- Dr. Md. Motiul Islam
Coronaviruses are important human and animal pathogens. At the end of 2019, a novel coronavirus was identified as the cause of a cluster of pneumonia cases in Wuhan, a city in the Hubei Province of China. It rapidly spread, resulting in an epidemic throughout China, followed by an increasing number of cases in other countries throughout the world. In February 2020, the World Health Organization designated the disease COVID-19, which stands for coronavirus disease 2019. The virus that causes COVID-19 is designated severe acute respiratory syndrome coronavirus 2 (SARS-CoV-2); previously, it was referred to as 2019-nCoV.
Globally, over 80 million confirmed cases of COVID-19 have been reported.
Since the first reports of cases from Wuhan, a city in the Hubei Province of China, at the end of 2019, cases have been reported in all continents, except for Antarctica.
The reported case counts underestimate the overall burden of COVID-19, as only a fraction of acute infections are diagnosed and reported. Seroprevalence surveys in the United States and Europe have suggested that after accounting for potential false positives or negatives, the rate of prior exposure to SARS-CoV-2, as reflected by seropositivity, exceeds the incidence of reported cases by approximately 10-fold or more.
We at Asgar Ali Hospital have been getting COVID-19 patients from as early as March, 2019 and we were not reluctant at all to treat COVID patients. As patient count was rising in the community, we couldn’t sit still watching our patients suffer around us, going door to door for proper medical care. Asgar Ali Hospital jumped in action from the very first day. A special task force was formed led by the head of the institution and other senior consultants of different specialties and a “Standard Operating Procedure (SOP)” was implemented to manage COVID patients. We came up with a plan lock stock and barrel to continue serving our patients, both COVID and non COVID alike. From emergency room to out-patient department to dialysis room, from operating room to intensive care unit to in-patient departments, everywhere we made separate “Red” and “Green” zones for both our COVID and non COVID patients. All necessary infrastructural changes were done almost overnight, including separating the “red” and “green” zones by physical barrier, ensuringadequate negative pressure ventilation areas for our COVID patients, setting up state of the art dedicated PCR lab for COVID testing etc. Our existing infection control team had to keep a third eye open specially to ensure that virus contamination does not occur from COVID zone to non COVID zone. Cleaning, waste disposal everything has been taken care of as per local and international guidelines. Extreme precaution has been taken from the very first day regarding health care workers’ safety, particularly ensuring adequate supply of high quality masks, respirators and other personal protective gears.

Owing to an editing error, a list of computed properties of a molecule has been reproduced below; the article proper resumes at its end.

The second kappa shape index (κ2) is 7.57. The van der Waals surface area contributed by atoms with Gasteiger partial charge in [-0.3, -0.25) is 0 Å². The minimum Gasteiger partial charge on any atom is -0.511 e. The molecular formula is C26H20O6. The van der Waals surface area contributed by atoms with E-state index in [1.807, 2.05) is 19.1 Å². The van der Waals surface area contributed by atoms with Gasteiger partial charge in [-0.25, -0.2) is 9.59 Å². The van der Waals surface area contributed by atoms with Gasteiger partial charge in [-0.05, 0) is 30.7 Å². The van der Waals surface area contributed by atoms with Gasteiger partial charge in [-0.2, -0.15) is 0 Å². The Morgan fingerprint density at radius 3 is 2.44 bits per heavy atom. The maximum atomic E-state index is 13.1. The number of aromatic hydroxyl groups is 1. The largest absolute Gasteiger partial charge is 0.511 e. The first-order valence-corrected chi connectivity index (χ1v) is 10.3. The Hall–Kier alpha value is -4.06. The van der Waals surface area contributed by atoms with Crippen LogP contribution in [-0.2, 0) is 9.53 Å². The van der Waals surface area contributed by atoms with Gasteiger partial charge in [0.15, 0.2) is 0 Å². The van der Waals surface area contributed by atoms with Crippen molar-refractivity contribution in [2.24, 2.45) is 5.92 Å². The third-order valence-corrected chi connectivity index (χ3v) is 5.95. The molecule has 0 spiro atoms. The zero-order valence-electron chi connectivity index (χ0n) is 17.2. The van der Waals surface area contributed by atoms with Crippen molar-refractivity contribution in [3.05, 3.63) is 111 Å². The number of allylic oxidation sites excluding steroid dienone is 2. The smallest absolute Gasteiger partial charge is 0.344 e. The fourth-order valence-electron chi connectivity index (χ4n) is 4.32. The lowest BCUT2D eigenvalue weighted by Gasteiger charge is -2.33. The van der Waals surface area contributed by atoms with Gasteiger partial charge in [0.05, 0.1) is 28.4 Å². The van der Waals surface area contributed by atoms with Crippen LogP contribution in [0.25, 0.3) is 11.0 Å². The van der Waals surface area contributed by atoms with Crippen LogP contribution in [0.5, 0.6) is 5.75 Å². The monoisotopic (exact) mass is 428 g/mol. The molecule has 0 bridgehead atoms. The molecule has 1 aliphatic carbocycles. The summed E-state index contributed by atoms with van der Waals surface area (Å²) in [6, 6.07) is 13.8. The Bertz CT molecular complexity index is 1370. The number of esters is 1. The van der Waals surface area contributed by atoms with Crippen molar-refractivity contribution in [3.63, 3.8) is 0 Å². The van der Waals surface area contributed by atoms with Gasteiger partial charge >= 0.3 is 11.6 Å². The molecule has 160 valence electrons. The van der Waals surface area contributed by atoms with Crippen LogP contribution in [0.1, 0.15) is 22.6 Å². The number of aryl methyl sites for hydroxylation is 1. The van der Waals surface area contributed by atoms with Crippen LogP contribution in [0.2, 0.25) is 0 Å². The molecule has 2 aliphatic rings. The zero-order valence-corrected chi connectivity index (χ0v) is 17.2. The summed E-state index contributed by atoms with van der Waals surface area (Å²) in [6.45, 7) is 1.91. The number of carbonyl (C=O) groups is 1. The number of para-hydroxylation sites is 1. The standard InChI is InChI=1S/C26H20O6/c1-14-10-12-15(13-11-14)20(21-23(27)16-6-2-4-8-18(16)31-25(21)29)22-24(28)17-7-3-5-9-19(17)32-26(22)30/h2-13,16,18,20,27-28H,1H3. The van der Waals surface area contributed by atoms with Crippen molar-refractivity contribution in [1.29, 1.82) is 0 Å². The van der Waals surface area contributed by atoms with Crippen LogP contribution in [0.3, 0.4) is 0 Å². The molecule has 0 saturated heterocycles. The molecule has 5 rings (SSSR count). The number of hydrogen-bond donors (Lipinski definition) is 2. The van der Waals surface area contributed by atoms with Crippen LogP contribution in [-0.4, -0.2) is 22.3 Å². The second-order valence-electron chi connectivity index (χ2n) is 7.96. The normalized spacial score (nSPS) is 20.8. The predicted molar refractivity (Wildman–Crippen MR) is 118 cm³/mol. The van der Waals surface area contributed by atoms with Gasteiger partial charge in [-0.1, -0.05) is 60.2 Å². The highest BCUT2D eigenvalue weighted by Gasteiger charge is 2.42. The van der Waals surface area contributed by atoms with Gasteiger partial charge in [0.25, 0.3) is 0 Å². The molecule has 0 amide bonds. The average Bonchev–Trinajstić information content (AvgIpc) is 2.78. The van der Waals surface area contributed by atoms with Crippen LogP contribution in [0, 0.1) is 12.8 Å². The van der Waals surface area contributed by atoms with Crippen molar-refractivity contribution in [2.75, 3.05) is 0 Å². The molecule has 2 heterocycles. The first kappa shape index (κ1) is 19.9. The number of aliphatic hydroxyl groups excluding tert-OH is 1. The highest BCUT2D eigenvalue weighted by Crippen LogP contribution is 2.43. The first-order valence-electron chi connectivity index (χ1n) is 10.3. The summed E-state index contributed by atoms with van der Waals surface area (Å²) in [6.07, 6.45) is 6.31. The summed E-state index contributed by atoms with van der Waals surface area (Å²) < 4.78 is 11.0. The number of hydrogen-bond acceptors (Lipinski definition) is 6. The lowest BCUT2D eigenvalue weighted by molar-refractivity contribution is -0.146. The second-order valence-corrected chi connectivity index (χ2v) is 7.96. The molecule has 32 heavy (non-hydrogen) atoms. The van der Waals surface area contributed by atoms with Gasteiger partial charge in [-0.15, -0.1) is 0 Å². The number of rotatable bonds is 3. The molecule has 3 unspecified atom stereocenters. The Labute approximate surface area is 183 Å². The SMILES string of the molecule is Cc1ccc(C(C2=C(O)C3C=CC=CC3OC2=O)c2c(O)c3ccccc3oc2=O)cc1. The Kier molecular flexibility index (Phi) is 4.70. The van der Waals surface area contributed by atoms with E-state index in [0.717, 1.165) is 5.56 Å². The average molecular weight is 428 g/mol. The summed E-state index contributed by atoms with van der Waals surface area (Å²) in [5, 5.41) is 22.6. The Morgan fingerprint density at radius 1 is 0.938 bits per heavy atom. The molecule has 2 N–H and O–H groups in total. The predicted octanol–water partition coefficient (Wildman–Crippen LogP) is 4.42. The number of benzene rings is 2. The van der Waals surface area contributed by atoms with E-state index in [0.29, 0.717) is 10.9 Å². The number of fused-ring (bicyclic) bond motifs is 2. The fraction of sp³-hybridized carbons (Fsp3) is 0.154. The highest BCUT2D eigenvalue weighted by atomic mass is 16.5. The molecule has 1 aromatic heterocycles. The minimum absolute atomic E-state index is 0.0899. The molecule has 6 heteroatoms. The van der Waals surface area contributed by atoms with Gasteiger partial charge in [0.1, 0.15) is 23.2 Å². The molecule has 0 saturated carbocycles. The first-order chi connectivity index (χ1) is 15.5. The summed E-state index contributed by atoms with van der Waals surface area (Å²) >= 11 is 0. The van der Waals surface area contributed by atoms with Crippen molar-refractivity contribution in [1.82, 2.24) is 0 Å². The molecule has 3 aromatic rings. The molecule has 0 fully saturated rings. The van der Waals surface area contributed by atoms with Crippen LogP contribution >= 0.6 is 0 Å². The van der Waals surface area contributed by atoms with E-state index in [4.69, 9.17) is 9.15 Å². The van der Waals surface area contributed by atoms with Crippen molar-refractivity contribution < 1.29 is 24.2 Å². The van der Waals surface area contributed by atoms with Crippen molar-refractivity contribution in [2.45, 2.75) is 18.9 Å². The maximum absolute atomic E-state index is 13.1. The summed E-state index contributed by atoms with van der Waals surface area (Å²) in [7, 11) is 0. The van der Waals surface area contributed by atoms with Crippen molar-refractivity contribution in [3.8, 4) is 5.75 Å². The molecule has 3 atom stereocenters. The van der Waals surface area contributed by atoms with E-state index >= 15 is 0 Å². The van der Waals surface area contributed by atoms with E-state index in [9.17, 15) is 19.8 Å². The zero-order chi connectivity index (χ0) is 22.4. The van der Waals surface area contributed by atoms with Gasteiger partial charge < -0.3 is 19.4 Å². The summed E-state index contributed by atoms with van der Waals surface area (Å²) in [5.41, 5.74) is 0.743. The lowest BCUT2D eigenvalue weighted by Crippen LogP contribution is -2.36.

It is said that what doesn’t kill you makes you stronger. But COVID-19 has killed us and made us stronger at the same time. Many of our team members got affected by COVID despite taking all precautions but fortunately all of them got better and returned work in due time with full enthusiasm.
Intensive care unit (ICU) can be regarded as the nucleus of a hospital. If the nucleus functions properly, rest of the parts follow. The Department of Critical Care Medicine (ICU) of Asgar Ali Hospital is no exception to that. Asgar Ali Hospital proudly claims to be the pioneer in building up of one of the largest (in terms of bed capacity) intensive care unit (ICU) of the country with 40 COVID beds and 12 non COVID beds, from as early as June, 2019. Our COVID ICU is fully negative pressure ventilation area equipped with all the standard equipments needed to run a state of the art ICU. The hospital had central oxygen supply and all beds were oxygen therapy enabled from day 1 of its inauguration, a blessing in treating COVID patients specially in a pandemic scenario. Moreover, we are among the pioneer users of “High Flow Nasal Cannula”, a devise that has come to the lime light in the COVID era but we have been using them from as early as 2016 and that gave us an extra edge, undoubtedly. Whenever we talk about ICUs we talk about the machines but often forget to mention the brains behind the machines. Our ICU team is a highly motivated, experienced, dynamic and talented team, one of the best in the field. Treating the critically ill is not only our noble profession but at the same time our passion. At the start of the pandemic when many of the ICUs of the country were facing “lockdown”, Asgar Ali Hospital ICU team was working their hearts out. When other hospitals were compelling their ICU physicians to take forced leave, we at Asgar Ali, were recruiting so that we could face the pandemic boldly!
As of today, we have treated a total of around 3,000 COVID patients in our in-patient departments and countless ones at out-patient departments and emergency rooms. Among the admitted patients approximately 1,000 were critically ill and around 2,000 were not so critical. During the pandemic we continued to conduct our academic activity to increase general awareness and physician training through webinars, podcasts etc to keep ourselves at the edge of emerging medical practice. In the face of the initial COVID attack we had the vision in our eyes and knew the mission at our heart by the grace of the Almighty. We want COVID to disappear from the face of the earth for good and we want all the people around us to stay as healthy as ever but at the same time we want to assure that Asgar Ali Hospital is here to stay, to continue to serve and to create new hope when it is needed the most.
The author is an Associate Consultant & HOD, Critical Care MBBS, MCCRC (Korea), MD (Critical Care Medicine).
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